The Colorado state senators subjected to a recall vote due to their stance on gun control issues soon will be packing up their offices.
Second Amendment supporters took to the polls in droves Tuesday to make their voices heard, and booted Colorado Senate President John Morse and State Senator Angela Giron, both Democrats. The two were instrumental in pushing gun control bills through the legislature after the tragic Sandy Hook school shooting.
Although it was a state issue, the Colorado recall election drew national headlines. Both gun control and gun rights advocates from across the country watched the debates and press conferences leading up to the vote. New York Mayor Michael Bloomberg, who supports gun control, donated $350,000 to try and help the senators remain in office.
But in the end, no amount of money could help Morse and Giron. Morse lost, 51-49 percent, while Giron was defeated, 56-44 percent. Their defeats cut the Democrats’ majority from 20-15 to just one seat, 18-17. Morse represents Colorado Springs and Giron represents Pueblo. In both cities, Democrats outnumber Republicans.
After Senate President John Morse learned that a majority of voters cast ballots to remove him from office, he conceded the race. Morse said, “We as the Democratic Party will continue to fight.” Bernie Herpin, a former Republican city councilman from Colorado Springs, will assume Morse’s seat. It took Colorado State Senator Angela Giron a bit longer to comprehend that her constituents had fired her, as well, although she conceded later in the night. She will be replaced by Republican George Rivera. Herpin and Rivera are considered pro-gun rights.
The recall election was the first such race to occur in Colorado since the procedure to oust lawmakers was approved in 1912.
“We will win in the end because we are on the right side,” Giron said.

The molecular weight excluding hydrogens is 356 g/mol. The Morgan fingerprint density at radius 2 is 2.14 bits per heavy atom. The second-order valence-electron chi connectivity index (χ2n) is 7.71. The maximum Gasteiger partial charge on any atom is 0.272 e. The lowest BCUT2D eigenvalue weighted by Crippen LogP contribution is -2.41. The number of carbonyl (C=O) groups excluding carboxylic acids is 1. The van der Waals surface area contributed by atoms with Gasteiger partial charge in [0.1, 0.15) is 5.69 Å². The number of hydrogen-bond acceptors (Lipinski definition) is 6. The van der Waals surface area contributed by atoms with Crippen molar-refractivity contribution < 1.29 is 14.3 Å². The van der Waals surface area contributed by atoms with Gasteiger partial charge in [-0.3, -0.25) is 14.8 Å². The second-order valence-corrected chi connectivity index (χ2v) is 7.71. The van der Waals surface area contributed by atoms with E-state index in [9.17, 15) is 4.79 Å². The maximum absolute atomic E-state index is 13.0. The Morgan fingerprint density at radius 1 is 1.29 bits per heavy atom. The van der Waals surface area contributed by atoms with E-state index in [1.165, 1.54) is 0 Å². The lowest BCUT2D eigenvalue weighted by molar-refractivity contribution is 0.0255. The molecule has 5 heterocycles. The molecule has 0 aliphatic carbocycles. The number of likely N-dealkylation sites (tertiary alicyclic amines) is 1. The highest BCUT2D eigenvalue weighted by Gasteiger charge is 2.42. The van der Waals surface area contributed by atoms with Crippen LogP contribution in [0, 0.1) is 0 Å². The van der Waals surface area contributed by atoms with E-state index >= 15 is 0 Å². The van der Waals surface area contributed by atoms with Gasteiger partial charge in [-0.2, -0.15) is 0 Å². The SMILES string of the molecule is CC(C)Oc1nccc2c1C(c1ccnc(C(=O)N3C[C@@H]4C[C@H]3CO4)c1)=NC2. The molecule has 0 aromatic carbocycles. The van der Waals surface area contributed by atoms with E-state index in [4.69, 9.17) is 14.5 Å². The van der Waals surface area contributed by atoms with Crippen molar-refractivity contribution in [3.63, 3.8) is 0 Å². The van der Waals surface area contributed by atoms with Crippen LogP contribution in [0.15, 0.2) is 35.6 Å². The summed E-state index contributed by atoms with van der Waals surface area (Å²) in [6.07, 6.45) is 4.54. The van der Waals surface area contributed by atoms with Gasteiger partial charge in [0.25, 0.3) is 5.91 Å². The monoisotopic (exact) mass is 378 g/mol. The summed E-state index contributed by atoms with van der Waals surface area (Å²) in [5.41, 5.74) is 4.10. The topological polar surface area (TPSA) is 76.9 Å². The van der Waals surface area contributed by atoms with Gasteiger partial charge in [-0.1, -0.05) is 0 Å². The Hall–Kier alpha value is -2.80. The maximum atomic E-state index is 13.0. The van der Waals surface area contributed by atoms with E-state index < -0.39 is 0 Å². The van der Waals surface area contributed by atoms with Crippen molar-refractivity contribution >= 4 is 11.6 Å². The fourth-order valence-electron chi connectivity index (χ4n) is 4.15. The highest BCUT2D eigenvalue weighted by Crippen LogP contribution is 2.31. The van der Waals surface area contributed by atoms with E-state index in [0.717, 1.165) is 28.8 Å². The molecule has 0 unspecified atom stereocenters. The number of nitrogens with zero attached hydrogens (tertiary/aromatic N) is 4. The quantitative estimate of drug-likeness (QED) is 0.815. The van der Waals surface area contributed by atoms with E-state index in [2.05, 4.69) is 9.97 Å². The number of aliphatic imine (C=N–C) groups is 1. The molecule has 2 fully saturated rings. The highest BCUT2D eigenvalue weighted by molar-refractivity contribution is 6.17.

The National Rifle Association, though, said freedom had prevailed.
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“The people of Colorado Springs and Pueblo sent a clear message to their elected officials that their primary job is to defend our rights and freedoms and that they are accountable to their constituents – not the dollars or social engineering agendas of anti-gun billionaires,” the NRA said in a statement. …This effort was driven by concerned citizens, who made phone calls, knocked on doors, and worked diligently to turn voters out in this historic effort.”
It was a huge defeat for Bloomberg’s Mayors Against Illegal Guns organization, which is fighting for tougher gun laws. Angela Giron had told the New Republic earlier this year, “For Mayors Against Illegal Guns, if they lose even one of these seats, they might as well fold it up. And they understand that.”
One of the petition organizers, Timothy Knight, stated that if the lawmakers had listened to constituents in the first place and not voted for the gun control bills, a recall election would not have been necessary.
A small group of six men are heralded for initiating the recall effort. Their desire and dedication to preserve the right to bear arms in Colorado led to a landmark win for gun owners.
Victor Head, of the Pueblo Freedom and Rights group, said “there is only so much they can ram down your throat before you end up getting sick of it and spitting it back out.”
Basic Freedom Defense Fund Board Member Anthony Garcia said he initially felt like he could not do anything to defend or reverse the Second Amendment infringement going on in his state, but ultimately decided that he was wrong. Garcia said, “I thought I was just one person, and that’s completely, completely wrong. We got together and did the impossible. Anybody who’s watching this, they can too. All they have to do is get up and get involved. That’s it.”
The Colorado Republican Party believes that the recall election sends a “loud and clear” message that Democrats across America are out-of-touch with the mindset of most citizens. The state’s Democratic Governor, John Hickenlooper, said he was disappointed with the recall election results but is now calling for residents to refocus and “unite as Coloradans.” Republicans, thought, now are hoping to boot Hickenlooper, too. He is up for re-election in 2014.